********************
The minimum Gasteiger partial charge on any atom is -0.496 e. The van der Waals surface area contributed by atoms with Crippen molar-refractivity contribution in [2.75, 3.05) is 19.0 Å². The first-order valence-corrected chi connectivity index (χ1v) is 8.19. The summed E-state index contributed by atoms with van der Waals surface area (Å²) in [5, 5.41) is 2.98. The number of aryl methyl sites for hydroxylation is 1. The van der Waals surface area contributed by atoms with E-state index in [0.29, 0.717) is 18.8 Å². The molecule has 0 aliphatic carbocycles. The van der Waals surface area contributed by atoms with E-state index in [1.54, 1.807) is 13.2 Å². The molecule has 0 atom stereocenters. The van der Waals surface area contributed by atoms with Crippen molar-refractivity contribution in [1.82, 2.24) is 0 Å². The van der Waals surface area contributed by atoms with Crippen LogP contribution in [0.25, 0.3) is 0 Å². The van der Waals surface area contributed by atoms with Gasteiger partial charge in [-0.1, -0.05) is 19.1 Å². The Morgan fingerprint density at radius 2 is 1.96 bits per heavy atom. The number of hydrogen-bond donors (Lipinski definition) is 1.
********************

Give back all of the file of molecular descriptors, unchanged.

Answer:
The minimum Gasteiger partial charge on any atom is -0.496 e. The van der Waals surface area contributed by atoms with Crippen molar-refractivity contribution in [2.75, 3.05) is 19.0 Å². The first-order valence-corrected chi connectivity index (χ1v) is 8.19. The summed E-state index contributed by atoms with van der Waals surface area (Å²) in [5, 5.41) is 2.98. The number of aryl methyl sites for hydroxylation is 1. The van der Waals surface area contributed by atoms with E-state index in [0.29, 0.717) is 18.8 Å². The molecule has 0 aliphatic carbocycles. The van der Waals surface area contributed by atoms with E-state index in [1.54, 1.807) is 13.2 Å². The molecule has 0 atom stereocenters. The van der Waals surface area contributed by atoms with Crippen molar-refractivity contribution in [1.82, 2.24) is 0 Å². The van der Waals surface area contributed by atoms with Crippen LogP contribution in [0.25, 0.3) is 0 Å². The van der Waals surface area contributed by atoms with Gasteiger partial charge in [-0.1, -0.05) is 19.1 Å². The Morgan fingerprint density at radius 2 is 1.96 bits per heavy atom. The number of hydrogen-bond donors (Lipinski definition) is 1.